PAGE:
The Marbella City Council has begun the procedures for the new General plan Municipal Planning (PGOM), an urban planning document that contemplate an increase in urban land of 25% with a total of 52.2 million square meters, as announced on Monday by the mayor, Ángeles Muñoz.
This was highlighted by the councilor at a press conference after the Local Government Board, where she was accompanied by the Councilor for Spatial Planning, María Francisca Caracuelpointing out that today the “information commission” has been held in which the “beginning of the processing” of the PGOM has been approved, which will have as a first step the submission of the corresponding sectoral reports to state agencies.
Thus, the Consistory of Marbella will be the “first” city council in the region to approve its urban planning framed in the new Law to Promote the Sustainability of the Territory of Andalusia (LISTA), which, as Muñoz has recalled, divides it into two documents such as the General Municipal Planning Plan (PGOM) and the Urban Planning Plan (POU).
In this way, Muñoz has indicated that next Monday the “referral to the sectoral ones” of the PGOM will be taken to an extraordinary plenary session, as they are “Roads, Coasts, Railways and Air Quality in the Environment”, noting that “the time these state agencies have assessed is “between one and two months” except for the first, which will have “three”.
Once the sectoral reports are approved by the ministries, Muñoz has advanced that the “initial approval” of the PGOM It will be raised to the Plenary Session of the Corporation, which is expected to take place “in the first months of 2023”. Subsequently, he has indicated that a period of “allegations” and final approval will be opened, a procedure that he has estimated will take place by “2023 or the beginning of 2024”. In parallel, the POU, what specifies “in detail” aspects such as “alignments or building percentages”, and that plans to approve it initially in the year 2023.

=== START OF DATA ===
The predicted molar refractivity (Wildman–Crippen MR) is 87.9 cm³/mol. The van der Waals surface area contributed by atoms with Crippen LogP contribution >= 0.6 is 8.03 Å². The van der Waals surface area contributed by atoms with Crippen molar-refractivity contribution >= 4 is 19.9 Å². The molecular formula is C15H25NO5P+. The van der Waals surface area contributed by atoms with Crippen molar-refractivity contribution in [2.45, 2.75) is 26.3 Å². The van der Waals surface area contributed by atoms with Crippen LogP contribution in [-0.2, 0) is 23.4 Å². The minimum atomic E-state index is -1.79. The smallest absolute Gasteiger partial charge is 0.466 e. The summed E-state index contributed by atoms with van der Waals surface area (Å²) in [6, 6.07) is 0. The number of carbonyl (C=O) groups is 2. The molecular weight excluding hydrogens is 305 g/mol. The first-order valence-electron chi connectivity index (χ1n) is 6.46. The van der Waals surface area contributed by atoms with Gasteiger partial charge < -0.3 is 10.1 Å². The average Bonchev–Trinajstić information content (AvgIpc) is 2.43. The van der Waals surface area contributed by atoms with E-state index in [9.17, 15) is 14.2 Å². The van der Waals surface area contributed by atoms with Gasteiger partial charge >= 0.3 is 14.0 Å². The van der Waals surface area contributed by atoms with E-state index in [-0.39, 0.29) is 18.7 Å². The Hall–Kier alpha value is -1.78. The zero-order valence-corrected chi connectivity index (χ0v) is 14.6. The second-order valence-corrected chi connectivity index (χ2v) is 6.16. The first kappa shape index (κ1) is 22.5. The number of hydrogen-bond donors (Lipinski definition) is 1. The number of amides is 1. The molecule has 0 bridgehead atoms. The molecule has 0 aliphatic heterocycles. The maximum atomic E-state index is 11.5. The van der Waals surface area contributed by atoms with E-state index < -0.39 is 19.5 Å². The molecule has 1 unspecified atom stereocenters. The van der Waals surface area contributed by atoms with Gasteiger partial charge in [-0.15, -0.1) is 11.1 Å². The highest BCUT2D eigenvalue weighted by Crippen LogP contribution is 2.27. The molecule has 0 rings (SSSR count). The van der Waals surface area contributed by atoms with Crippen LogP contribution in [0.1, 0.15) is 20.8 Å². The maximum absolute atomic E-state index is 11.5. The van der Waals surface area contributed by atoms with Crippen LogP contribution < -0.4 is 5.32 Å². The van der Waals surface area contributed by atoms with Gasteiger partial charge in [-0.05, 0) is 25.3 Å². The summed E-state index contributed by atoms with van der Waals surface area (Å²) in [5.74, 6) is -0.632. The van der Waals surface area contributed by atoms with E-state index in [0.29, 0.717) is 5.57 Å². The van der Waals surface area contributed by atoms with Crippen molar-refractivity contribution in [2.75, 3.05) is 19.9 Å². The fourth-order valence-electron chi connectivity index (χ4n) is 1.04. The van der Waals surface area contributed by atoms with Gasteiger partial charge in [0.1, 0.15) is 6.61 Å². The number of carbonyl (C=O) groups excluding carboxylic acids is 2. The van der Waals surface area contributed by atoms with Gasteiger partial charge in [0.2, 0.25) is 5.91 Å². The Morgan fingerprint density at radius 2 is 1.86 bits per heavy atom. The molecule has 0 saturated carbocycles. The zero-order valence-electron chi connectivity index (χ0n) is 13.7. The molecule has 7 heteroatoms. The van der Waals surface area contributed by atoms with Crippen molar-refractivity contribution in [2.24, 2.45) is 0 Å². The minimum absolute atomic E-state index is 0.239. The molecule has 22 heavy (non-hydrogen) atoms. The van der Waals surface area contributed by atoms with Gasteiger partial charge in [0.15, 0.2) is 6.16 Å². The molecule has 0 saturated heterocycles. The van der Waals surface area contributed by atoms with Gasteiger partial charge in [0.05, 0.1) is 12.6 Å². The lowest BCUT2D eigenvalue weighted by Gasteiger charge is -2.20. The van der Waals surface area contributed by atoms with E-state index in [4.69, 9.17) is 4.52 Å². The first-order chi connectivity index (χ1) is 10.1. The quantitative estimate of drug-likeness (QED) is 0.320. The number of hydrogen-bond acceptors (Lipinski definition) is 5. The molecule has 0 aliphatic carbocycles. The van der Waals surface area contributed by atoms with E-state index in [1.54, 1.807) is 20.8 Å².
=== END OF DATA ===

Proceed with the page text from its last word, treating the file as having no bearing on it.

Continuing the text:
The mayor recalled that the processing of the PGOM begins You must have passed before the summer”the environmental scope document” and the City Council join the LIST, since the drafting of the new General Urban Planning Plan (PGOU) began at the end of 2019, but within the framework of the Andalusian Urban Planning Law (LOUA), which included that planning figure.
The councilor has highlighted that the new PGOM serves to establish “the city model, the processing by the promoters, that the neighbors know where they are going to have their schools, the green areas or the facilities; what buildability a site is going to have, the rating or greatly reduces land speculation”, which with the LISTA are classified into “two models” such as “the rustic” and “the urban”.
In this sense, he has detailed that the city sum in total 117 million square metersof which “52.2 million” remain in the PGOM collected as “urban” compared to the “almost 40 million” provided for in the 1986 PGOU -which is currently applied-, which represents “an increase of 25%” , while the document states that “65 million square meters are rustic”. On the other hand, it has specified that “there is a part of the municipality that is not developed in the northern area of the Highway” and that is not considered in the previous categories.
Muñoz has highlighted as a priority of the new planning that “the rustic soils that are in urban sections can be developed as soon as possible”, for which he has ensured that “there are very clear criteria on the part of the law itself and the regulations that will develop it”, as well as that these plots can be developed if the PGOM is approved, but not even the POU. As examples, he has alluded to areas such as Holanducía on the Golden Mile, the land in front of the Marbella club, Valle del Sol or Los Molineros because “some areas can be incorporated”.
The mayor recalled that urban land is one that “has two thirds of its surface built on, the road access and services such as sanitation, electricity and water”. “The rest of the land that is not developed is rustic” and the law allows its development with “a very clear, express procedure and with a criterion of very clear opportunity on the part of the City Council”, which is the “proximity of the urban area” and nestled in “the urban mesh”.